Still, most store-bought dog foods contain:
- Dehydrated meat
Many brands of kibble also incorporate animal products for added protein and consistency. Again, while this blend might be perfectly fine for the family Fido, it’s not fit for pet rats.
Dogs, even miniature ones, are far larger than pet rats. Their bodies cannot process the same amount of fat, protein, vitamins, and minerals as a dog’s body can. That’s why it can be dangerous to feed dog food to your pet rat on a regular basis.
When pet rats consume too much fat, they can quickly become obese. And when their bodies are consistently subjected to an overload of various vitamins, they can get very sick.
Pet rats can eat and digest dog food. However, dog food may not be a healthy dietary choice for pet rats. That’s because a bowl of store-bought dog food contains a specific blend and balance of ingredients that are designed to satisfy the dietary needs of a dog.
Rats have very different dietary needs and benefit more from eating rat-specific pet foods and the occasional slice of fresh fruit or raw vegetable. Still, it’s crucial to remember which foods to avoid when treating a pet rat. Doing so will ensure the best, healthiest, and happiest outcome for both the owner and the pet.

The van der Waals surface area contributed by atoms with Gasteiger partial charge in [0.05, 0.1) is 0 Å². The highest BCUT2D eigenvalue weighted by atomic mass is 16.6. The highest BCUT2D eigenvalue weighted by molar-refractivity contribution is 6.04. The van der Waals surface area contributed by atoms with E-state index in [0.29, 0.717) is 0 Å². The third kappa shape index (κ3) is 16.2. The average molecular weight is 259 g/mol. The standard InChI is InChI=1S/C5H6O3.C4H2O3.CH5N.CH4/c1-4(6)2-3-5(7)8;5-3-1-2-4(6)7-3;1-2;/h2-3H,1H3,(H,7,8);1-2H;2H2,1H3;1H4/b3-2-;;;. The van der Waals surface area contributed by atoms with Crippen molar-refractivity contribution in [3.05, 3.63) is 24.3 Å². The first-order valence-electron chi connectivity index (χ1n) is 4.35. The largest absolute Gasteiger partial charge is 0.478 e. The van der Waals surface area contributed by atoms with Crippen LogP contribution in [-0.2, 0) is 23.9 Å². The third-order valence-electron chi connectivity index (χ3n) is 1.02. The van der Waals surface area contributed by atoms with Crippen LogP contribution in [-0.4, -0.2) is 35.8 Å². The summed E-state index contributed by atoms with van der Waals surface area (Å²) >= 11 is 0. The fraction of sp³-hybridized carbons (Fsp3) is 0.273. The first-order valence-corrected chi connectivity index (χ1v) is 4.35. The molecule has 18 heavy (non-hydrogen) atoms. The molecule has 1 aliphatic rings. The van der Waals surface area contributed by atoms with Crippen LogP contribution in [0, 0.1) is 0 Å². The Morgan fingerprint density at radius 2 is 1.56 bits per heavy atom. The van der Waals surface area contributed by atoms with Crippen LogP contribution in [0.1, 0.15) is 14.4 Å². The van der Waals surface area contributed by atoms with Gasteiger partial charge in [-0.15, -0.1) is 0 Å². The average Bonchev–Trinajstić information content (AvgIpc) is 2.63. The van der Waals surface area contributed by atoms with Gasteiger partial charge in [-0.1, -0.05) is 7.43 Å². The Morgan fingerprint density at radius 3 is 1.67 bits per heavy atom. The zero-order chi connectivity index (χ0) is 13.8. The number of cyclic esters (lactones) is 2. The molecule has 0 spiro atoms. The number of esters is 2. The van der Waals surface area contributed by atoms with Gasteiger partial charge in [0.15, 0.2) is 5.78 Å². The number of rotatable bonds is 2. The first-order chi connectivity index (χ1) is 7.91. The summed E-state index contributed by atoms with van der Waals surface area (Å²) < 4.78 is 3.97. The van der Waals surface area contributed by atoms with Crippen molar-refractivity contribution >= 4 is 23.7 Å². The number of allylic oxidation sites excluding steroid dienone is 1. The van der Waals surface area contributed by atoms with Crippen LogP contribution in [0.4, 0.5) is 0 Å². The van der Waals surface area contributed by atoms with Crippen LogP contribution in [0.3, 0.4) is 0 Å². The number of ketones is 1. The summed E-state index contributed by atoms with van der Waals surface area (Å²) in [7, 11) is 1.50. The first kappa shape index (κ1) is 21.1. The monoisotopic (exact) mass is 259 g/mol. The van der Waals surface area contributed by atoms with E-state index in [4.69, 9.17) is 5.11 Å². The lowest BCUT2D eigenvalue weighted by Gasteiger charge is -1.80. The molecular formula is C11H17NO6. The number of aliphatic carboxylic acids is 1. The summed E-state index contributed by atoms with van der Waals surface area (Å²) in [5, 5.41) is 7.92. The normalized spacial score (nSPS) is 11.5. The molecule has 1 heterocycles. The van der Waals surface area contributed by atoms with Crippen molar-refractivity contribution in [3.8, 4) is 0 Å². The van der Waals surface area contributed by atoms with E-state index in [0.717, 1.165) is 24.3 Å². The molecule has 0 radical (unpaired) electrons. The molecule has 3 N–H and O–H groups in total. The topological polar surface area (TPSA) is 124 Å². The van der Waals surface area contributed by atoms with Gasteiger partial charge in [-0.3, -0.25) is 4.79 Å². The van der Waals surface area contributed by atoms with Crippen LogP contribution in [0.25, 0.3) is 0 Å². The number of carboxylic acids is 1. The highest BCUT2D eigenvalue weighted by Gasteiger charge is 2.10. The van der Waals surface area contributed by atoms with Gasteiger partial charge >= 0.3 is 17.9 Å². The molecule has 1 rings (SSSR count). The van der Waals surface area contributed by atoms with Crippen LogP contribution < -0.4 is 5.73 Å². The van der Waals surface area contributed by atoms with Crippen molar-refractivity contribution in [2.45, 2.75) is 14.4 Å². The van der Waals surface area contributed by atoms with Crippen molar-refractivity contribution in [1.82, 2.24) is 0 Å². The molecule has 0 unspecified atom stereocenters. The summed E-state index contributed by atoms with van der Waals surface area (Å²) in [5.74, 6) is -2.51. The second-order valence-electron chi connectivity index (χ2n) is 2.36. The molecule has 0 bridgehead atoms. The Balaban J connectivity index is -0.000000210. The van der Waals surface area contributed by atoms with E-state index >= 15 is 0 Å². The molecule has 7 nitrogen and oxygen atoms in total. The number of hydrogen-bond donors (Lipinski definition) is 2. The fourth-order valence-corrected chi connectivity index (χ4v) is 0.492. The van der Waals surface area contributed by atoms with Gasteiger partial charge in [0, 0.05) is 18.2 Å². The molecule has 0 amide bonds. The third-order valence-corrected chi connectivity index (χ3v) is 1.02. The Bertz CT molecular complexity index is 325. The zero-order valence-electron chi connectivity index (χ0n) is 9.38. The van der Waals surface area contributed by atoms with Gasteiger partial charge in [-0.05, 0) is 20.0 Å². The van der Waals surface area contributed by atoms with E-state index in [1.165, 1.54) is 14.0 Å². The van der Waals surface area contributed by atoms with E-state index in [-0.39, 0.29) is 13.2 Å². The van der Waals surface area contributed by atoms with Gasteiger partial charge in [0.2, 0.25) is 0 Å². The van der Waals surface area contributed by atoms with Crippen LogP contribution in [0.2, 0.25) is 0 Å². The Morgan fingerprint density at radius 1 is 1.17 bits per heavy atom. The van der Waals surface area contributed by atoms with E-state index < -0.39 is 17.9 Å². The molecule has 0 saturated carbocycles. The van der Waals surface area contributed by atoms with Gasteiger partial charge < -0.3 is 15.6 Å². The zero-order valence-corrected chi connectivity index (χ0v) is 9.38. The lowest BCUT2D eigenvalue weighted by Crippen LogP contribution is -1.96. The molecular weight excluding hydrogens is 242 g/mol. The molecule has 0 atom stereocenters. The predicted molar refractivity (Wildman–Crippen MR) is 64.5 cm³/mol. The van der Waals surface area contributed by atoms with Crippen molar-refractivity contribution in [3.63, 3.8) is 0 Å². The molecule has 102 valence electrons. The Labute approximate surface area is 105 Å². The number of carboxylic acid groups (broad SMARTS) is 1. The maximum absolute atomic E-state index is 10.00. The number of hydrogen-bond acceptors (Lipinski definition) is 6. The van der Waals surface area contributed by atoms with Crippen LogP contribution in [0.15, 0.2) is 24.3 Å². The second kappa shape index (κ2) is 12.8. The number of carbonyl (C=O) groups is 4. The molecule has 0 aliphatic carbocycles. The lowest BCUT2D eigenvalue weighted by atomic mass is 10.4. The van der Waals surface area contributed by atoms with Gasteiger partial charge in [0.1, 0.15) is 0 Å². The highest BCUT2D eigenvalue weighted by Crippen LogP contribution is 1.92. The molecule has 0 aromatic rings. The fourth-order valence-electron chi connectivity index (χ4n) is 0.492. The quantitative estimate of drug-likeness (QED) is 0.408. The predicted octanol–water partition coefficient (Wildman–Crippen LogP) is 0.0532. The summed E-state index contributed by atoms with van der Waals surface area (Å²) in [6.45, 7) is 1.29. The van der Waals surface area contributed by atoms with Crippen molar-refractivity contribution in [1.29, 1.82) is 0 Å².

- Conduct Science: The Effects Of Caffeine On Mice Behavior
- EurekAlert!: Sugar on the Brain: Study Shows Sugar Dependence in Rats
- The Guardian: CDC Warns of Aggressive Cannibal Rats Facing Shortage of Garbage to Eat
- Healthline: Green Potatoes: Harmless or Poisonous?
- The Humane Society: What to Do About Wild Rats
- National Center for Biotechnology Information: Clinicopathological Studies on Vitamin D3 Toxicity and Therapeutic Evaluation of Aloe vera in Rats
- National Center for Biotechnology Information: Intense Sweetness Surpasses Cocaine Reward
- ScienceDaily: Caffeine Consumption Slows Down Brain Development, Rat Study Shows
- Science Focus: Does a Human Heart Have a Finite Number of Beats?